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which comes on the true heart with advancing years, towards the world of actual man. In the first volume there are indications that the poet, calm as he is, and apart as he seems from the crowded path of human life, is still one of the true spirits who live for and feel with all. The poem of Lady Clara Vere de Vere is a stern lesson to the heartlessness of aristocratic pride, shrouded as it may be under the fairest of forms. Lady Clara Vere de Vere,
“ Lady Clara Vere de Vere, of me you shall not win renown;
When thus he met his mother's view. You thought to break a country heart She had the passions of her kind, For pastime, ere you went to town.
She spake some certain truths of you. At me you smiled, but unbeguiled
Indeed I heard one bitter word I saw the snare, and I retired :
That scarce is fit for you to hear, The daughter of a hundred earls,
Her manners had not that repose You are not one to be desired.
Which stamps the caste ofVere de Vere. “ Lady Clara Vere de Vere,
" Lady Clara Vere de Vere, I know you proud to bear your name; There stands a spectre in your hall: Your pride is yet no mate for mine,
The guilt of blood is at your door, Too proud to care from whence I came. You changed a wholesome heart to gall. Nor would I break for your sweet sake You held your course without remorse. A heart that doats on truer charms,
To make him trust his modest worth, A simple maiden in her flower
And, last, you fixed a vacant stare, Is worth a hundred coats of arms,
And slew him with your noble birth “ Lady Clara Vere de Vere,
“ Trust me, Clara Vere de Vere, Some meeker pupil you must find,
From yon blue heavens above us bent. For were you queen of all that is,
The grand old gardener and his wife I could not stoop to such a mind.
Smile at the claims of long descent.. You sought to prove how I could love, Howe'er it be, it seems to me, And my disdain is my reply.
"Tis only noble to be good. The lion on your old stone gates
Kind hearts are more than coronetr, Is not more cold to you than I.
And simple faith than Norman blood. Lady Clara Vere de Vere,
“ I know you, Clara Vere de Vere; You put strange memories in my head. You pine among your halls and towers: Not thrice your branching limes have The languid light of your proud eyes blown
Is wearied of the rolling hours. Since I beheld young Laurence dead. In glowing health, with boundless wealth, O your sweet eyes, your low replies;
But sickening of a vague disease, A great enchantress you may be ;
You know so ill to deal with time. But there was that across his throat,
You needs must play such pranks as Which you had hardly cared to see.
If time be heavy on your hands,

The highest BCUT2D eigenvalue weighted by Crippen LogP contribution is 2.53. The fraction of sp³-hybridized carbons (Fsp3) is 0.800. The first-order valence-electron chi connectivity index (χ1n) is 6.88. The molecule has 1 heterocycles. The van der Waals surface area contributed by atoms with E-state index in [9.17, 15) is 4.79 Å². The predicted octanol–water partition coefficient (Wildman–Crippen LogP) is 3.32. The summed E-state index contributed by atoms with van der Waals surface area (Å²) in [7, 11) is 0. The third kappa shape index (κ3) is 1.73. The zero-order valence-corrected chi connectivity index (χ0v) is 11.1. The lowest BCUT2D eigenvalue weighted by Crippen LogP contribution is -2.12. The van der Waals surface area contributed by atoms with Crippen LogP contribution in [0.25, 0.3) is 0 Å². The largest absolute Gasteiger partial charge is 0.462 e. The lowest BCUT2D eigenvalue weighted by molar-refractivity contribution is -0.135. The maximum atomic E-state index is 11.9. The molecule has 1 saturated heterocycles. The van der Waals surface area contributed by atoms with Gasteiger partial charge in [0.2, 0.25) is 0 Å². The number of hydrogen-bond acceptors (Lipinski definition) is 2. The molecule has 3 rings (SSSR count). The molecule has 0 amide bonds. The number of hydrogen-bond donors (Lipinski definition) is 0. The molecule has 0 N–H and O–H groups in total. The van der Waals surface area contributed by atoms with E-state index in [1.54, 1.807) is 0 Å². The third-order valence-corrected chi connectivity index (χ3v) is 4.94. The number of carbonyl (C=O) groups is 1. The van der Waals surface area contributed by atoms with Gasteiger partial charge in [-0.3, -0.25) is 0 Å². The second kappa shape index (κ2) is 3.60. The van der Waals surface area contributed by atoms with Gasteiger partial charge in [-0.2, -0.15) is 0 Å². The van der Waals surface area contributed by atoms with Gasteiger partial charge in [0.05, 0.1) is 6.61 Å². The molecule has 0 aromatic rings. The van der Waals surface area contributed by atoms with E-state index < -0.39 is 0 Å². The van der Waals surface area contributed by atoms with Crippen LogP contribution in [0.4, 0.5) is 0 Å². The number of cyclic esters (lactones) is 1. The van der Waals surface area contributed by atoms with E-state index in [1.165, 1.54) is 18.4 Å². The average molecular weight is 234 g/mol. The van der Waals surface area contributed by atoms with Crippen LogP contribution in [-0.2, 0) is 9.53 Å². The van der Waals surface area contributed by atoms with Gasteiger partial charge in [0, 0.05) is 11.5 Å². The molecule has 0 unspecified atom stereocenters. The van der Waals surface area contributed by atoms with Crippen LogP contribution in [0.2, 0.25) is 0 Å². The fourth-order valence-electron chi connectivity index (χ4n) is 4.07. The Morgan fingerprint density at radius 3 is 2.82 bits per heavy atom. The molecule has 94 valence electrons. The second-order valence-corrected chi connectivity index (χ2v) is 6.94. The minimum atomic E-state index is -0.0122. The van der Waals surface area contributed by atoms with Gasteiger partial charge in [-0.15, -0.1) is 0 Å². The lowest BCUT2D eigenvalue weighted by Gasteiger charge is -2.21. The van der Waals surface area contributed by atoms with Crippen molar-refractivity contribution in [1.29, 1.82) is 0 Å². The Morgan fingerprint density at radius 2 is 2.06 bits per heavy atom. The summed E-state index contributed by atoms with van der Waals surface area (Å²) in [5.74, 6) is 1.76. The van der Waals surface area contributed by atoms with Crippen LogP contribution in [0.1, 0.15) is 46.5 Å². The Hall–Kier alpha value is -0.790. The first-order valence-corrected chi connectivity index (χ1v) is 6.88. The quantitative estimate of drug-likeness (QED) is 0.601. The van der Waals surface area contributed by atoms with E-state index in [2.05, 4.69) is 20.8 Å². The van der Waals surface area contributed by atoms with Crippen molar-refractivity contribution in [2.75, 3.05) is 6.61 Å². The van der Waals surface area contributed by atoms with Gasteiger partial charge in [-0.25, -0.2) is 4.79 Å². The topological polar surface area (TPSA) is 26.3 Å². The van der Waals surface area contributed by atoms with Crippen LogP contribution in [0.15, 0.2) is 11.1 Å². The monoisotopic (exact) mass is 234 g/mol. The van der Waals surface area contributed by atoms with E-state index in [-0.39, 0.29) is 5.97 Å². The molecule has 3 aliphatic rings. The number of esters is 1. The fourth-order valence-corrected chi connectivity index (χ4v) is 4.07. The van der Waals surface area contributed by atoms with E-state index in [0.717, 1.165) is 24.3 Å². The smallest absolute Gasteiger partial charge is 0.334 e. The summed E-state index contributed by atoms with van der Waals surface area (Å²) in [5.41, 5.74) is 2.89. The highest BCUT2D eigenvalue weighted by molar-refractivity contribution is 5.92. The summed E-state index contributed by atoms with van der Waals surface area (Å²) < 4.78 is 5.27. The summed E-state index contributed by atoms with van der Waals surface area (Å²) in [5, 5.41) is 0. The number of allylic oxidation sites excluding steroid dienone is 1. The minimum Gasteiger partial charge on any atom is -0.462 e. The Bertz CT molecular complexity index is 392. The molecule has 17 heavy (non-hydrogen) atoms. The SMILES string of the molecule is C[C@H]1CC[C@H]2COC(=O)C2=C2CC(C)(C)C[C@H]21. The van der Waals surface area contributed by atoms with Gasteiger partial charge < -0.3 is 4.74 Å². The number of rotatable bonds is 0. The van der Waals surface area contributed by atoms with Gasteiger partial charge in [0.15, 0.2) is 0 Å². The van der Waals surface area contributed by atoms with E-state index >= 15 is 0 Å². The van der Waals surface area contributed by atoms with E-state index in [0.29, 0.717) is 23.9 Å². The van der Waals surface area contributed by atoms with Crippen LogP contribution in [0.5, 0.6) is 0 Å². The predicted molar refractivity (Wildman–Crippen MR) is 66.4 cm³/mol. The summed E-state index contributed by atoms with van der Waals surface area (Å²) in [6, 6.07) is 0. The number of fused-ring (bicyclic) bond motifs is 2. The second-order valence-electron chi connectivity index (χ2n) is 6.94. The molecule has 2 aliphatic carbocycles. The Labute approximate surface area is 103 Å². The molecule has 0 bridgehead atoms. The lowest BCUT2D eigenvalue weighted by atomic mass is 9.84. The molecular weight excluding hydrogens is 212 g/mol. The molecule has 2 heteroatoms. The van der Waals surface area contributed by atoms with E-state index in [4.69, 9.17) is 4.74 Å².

Nor any poor about your lands?
Or teach the orphan girl to sew,
And let the foolish yeoman go."
“ A simple maiden in her flower
Is worth a hundred coats of arms." The natural beauty of The May Queen, and the exquisite pathos of the New Year's Eve, have made them universally known. In the second volume, the poet seems particularly to have endeavoured to enforce his ideas of the dignity of a virtuous nature, which stands in its own divine worth, far above all artificial distinctions. His Gardener's Daughter, the ballad of Lady Clara, and that most delightful one of The Lord of Burleigh, all teach it. Lady Godiva is an example of that high devotion to the public good, which is prepared to make the most entire sacrifice of self; and of which history, here and there, amid its mass of selfishness and crime, presents us with some glorious examples—none more glorious than that of the beautiful Godiva. But Locksley Hall and The Two Voices are the most brilliant of all Tennyson's productions, and amongst the most perfect things in the language.
We can scarcely conceive anything more perfectly musical and intrinsically poetical than Locksley Hall. It is the soliloquy of a wronged, high, and passionate nature. The speaker, a young man capable of great things, wars against the false maxims of the present time, yet sees how it is advancing into something better and greater. He perceives how mind is moving forward into its destined empire. He feels and makes us feel how great is this age and this England in which we live. Some of the thoughts and expressions stand prominent even amid the superb beauty of the whole, and have never been surpassed in their felicitous truth and pictorial power. The description of his life at that country hall, and the love of himself and his cousin Amy, are fine; but how much finer these stanzas, the result of the fickle cousin's marrying a mere clod with a title. The certain consequence of the wife's mind, which would have soared and strengthened in the association with his own, sinking to the level of the brute she had allied herself to, is most admirably told How constantly do we see this effect in life, but where has iť been, and in so few words, so fully expressed ?
“ Many a morning on the moorland did we hear the copses ring,
And her whisper thronged my pulses with the fulness of the spring.
Cursed be the sickly forms that err from Nature's honest rule!
Cursed be the gold that gilds the straitened forehead of the fool." With a lover's fancy he would seek comfort in persuading himself that his love was dead, but quickly spurns from him this idea. Every line which follows this—the picture of the repentant wife, and the drunken husband," hunting in his dreams,” the child that roots out regret, the mother grown into the matron schooling this child, a daughter, into the world's philosophy—all is masterly. Not less so the portraiture of the age
" What is that which I should turn to, lighting upon days like these?
Every door is barred witb gold, and opens but to golden keys,
And the nations do but murinur, snarling at each other's heels." How finely, in the next stanzas, are portrayed the expectations of the ardent youth, the light of London, and the imagined progress of scenic and real life!
“Can I but re-live in sadness? I will turn that earlier page.
Hide me from my deep enotion, O thou wondrous Mother-Age !